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Please feel free to discuss any aspect of 1/72 scale plastic figures, not simply Strelets.
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i use railroad buildings and odds and ends for scenery. to create a wooded area, take a thin piece of veneer or thick cardboard and spread green clay over it. i found some dried flower arrangements and stuck them into the clay thickly, as well as other twigs and such. sprinkle sand over the clay. in this way i have a cheap wooded area that is easy to modify or dismantle. a hedgerow could be done in the same way. as for vehicles, i use every thing from old airfix,esci,rocco, etc. kits to newer corgis and matchbox diecasts. the new hat tanks are great too if you need lots of armor. the kits are easy to assemble and look fine.
Don't forget the Britains 1/32 scale trees. I know this sounds strange but some trees are very big. So if you want a little 1 to 1 skirmishing then these big trees are the right size. I especially lke their Oak tree. Having seen the Kevin Costner Robin Hood film the other day it makes you think about the possibilities of modelling the tree houses shown.
The Armourfast stuff is great: even I can't wreck it!
I add a bit of tank stowage from various sources (leftover stuff from son's Warhammer is very good) paint & dry brush.The overall effect is fine.
Of course most diecast & Armourfast is mid to late WW2 but as that's 'my' period, it's all good.
"Gamescape" i spretty good terrain.Sort of elite polystyrene block hills slopes and a felt cloth .pretty realistic looking abnd blend with Britains TSS stuff.Just found th ebox in my lock up.look it up on the web betswishes HANK
Thanks, Hank, a wealth of ideas here: I've run your posting off to keep it for future reference.
I'll start with WW1, but I'll touch on a range of periods and scales.
Hongwell produce a range of ww1 die-cast planes, including a float plane. May not quite correct but they do me!
After years of slumming with just an Airfix British tank, Emhar and Hat give the German A7V, British male, female and Whippet and the diminuitive French FT17 (avec gun or machine gun). Now I just need a Tsar Tank and the French Chamonde. And now Strelets have given us cavalry, whilst HAT and EMHAR have given decent artillery. Mr Hat's Napoleonic wagons will also be seen across a variety of eras.
I have extensive range of 1/87-1/100 Russian and German 1960's-1970's vehicles (love the Petner Panzers T62 and the Roskopf range is quite extensive) that fight everywhere with their 1/72 infantry and a few 1/72 and 1/144 jets and choppers (and the 1/700 naval contingents).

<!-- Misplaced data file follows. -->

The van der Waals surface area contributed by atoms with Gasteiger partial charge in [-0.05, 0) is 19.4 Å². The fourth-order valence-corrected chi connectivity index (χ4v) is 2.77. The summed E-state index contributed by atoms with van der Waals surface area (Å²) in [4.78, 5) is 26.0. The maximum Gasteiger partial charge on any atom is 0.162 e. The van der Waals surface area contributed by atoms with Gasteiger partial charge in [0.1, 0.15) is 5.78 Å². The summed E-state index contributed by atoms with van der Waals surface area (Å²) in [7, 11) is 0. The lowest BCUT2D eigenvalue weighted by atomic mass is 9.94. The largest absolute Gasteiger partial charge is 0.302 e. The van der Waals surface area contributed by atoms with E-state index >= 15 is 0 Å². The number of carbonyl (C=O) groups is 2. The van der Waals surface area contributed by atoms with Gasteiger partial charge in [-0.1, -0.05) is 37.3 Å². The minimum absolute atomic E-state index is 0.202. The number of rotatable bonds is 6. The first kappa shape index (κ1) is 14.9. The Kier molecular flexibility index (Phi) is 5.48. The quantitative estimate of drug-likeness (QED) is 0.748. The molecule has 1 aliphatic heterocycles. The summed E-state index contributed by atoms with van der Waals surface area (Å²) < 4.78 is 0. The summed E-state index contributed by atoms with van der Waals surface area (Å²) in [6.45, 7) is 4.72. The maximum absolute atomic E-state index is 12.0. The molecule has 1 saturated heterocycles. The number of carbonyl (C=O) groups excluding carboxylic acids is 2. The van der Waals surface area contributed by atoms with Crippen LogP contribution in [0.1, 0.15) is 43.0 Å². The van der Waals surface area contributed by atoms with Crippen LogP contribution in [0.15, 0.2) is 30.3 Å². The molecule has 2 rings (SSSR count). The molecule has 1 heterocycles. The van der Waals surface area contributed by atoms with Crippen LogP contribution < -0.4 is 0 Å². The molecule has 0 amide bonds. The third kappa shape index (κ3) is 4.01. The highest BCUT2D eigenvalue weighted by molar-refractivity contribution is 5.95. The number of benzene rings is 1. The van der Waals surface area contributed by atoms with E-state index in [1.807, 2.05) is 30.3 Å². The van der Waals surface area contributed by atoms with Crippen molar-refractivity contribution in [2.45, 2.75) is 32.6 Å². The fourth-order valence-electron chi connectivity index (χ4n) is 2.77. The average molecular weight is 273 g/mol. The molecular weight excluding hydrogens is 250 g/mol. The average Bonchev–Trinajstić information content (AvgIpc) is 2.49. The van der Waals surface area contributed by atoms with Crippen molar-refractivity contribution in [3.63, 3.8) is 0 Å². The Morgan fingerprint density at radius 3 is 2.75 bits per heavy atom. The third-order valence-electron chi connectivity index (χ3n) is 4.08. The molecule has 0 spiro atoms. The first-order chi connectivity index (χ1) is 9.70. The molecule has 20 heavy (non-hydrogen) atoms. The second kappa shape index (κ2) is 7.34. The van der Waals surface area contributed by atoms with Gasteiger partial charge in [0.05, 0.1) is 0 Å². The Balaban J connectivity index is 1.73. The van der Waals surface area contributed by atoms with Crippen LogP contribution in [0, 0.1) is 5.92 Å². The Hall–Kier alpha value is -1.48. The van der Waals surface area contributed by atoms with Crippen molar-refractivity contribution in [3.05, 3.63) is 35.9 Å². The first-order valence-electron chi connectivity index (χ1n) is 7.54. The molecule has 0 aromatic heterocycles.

Of course, I have a range of paper 40K tanks (robust enough and very cheap to produce, including varients like command, engineering, supply and AAA). I have also done some 40K landing craft and littoral combat ships and a nice LOTR elf warship (all based on empty wine casks cut in two).
Buildings are easy (even the non battle damaged ones)
1. I have made a number of destroyed buildings from plastic card (and a number from cardboard).
2. I have an extensive collection of paper buildings (PDF/jpg) and I occasionally build one or two up. I built a vaubanesque type fort up for a FIW scenario (do need to get the outer earthworks done, maybe next year!!??!!).
3. The conflix (?) range has a couple of bunkers, batteries, etc that look very good on the tabletop.
4. I got a small number of resin buildings from Clints for around $2 each and I keep meaning to put them on a couple of olde englishe village boardes (something for my various hordes to pillage).
5. A few model railway kits ....
6. various packaging material gives me various sci-fi buildings/structures.
I use a variety of trees
1. a plastic Christmas tree defoliated
2. a range of artifical lawns (make great jungle sets)
3. a small collection of model railway trees (8 packets of the $AUD10 3-4 trees per packet)
As regards boards etc, I have glued together slabs of packing 'foam' to make stepped hills (once again, I'll get around to painting them). I also plan on doing some trenches, one day ....
Have a great day, Frank
My experience is that you want the scenery to be flexible. I once built an elaborate rural scene with a river,a hill and stonewalled fields on a ping pong table. The problem was that having war gamed over it a couple of times it was obvious that to take the high ground always won the game. It became stale pretty quickly.
I now have the scenery from a variety of sources on small sections that can be moved. Therefore you don't get stale scenery.
Just my 2 cents
I have sort of mixed feelings about the Dragon models. On one hand they look very well painted (how do they do it??) on the other hand... I was shopping and saw some of the Dragon 1/35 armor, and there was a lovely T-34 with winter white wash, well worn, it looked great in every way until I saw the slogan on the turret. It was not in cyrillic, but in what looked like sanskrit!
I don't know.